It was an early, it was early in the days of like e commerce, where Shopify and those things didn’t exist. So you actually had to know a little bit of code to make an e commerce site. And I had made him an e commerce site, which was really rare in the bike shop world, because a lot of like mom and pops that just don’t get that stuff.

So then I given him a bill that was like, $30,000, or something. And he was like, well, the bike shops only worth like, 60. Like, do you just want half of it? And I was like, I think he expects you to say no, but I said yes. And then I just like I moved my design stuff into the bike shop, and just started doing web design out of there.

Isaac
Wow.

Andrew
Yeah.

Isaac
So when as a half owner of the shop, like, did you did you take in? Did you get half the profits? If there were any? Or did you sell that?

Andrew
It like very little, very little profits. It was unable to pay me for my website. In hindsight, I should have seen that.

Isaac
Well, but you were a tycoon, you know, you got to be a business owner. That’s, that’s crazy. So I want to dig it on this website thing. This is really nifty.

So you had a few, you had a few sponsors, you mentioned skiing, and that’s when we talked the other day, you said that’s who you first started pitching marketing services to some of the companies who were sponsoring you. What gave you the idea to say, oh, how about I like, go build a website for this company and see if they’ll pay me for it?

Andrew
It just, it was a skill that I just had. So I guess, of, you know, growing up with my dad, being a CTO, there were always computers in the house. So I remember, you know, back in like, I think it was like 1996 nba.com launched. And it had all these awesome commercials and stuff.

And young budding 10 year old Andrew Flynn was, at that point, learning how to build himself some like geo cities, sites and stuff like that. So it was like this skill that I just developed at home, you know, between playing roller coaster tycoon and whatever else. Whatever else a 10 year old did.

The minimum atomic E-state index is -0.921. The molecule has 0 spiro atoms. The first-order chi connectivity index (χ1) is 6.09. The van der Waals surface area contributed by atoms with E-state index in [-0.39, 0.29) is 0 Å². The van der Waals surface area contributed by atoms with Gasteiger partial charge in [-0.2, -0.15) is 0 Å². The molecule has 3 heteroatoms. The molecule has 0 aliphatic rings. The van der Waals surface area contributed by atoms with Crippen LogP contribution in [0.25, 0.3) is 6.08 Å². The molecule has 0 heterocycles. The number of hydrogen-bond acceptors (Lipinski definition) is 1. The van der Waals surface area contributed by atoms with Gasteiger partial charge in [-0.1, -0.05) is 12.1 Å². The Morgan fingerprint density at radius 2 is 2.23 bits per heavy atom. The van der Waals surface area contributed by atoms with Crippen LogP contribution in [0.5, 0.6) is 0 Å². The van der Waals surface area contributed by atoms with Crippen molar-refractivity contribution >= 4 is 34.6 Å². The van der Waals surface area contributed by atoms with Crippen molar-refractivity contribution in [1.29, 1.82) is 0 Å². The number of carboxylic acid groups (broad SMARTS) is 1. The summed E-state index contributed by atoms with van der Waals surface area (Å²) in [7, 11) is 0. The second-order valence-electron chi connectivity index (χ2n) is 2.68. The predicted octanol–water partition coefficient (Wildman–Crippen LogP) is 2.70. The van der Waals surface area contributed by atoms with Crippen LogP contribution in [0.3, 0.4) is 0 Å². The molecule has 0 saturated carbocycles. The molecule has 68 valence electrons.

So it’s just a skill that I had, that I knew there was value there that it was just a factor of that being in my family that I could apply it to to other things. But as far as like thinking out, you know, 15 years from then was I going to be some like, hyper successful consultant doing this stuff. I was not thinking that far out.

Isaac
Yeah. So that’s what I love about your story. Like, it wasn’t like a master plan. It was like, keep, keep doing things that are interesting. You keep tinkering, experimenting, learning things, and then just don’t be afraid to go make a pitch make an offer to somebody, Hey, can I build a website for hey, here’s something I can do looks like they need it. Why don’t I just ask why don’t I just see it?

So you said you you would you would build the website first and then basically offer to give it to them for money or even give it to them for free? What made you decide to go about it that way? Instead of sort of asking them for permission or asking them ahead of time? Well, are you willing to have me build a website for you?

Andrew
I think at the time I didn’t even have like the confidence to charge people. It’s kind of a weird thing to say but like I wasn’t, I didn’t in hindsight, I see the value to everything that I did. But then it wasn’t seeing like an immense amount of value.

So it was almost like I was like embarrassed to say up front and now I feel totally different and be like, hey, guess what? Isaac, we’re doing a six month contract and you got to pay it all up front, but a year, whatever. like it’d be more forceful about it. But back then I was like, nervous and not necessarily sure my skill set and all those things. And with timing came, but back then I was, I didn’t even want to charge for things.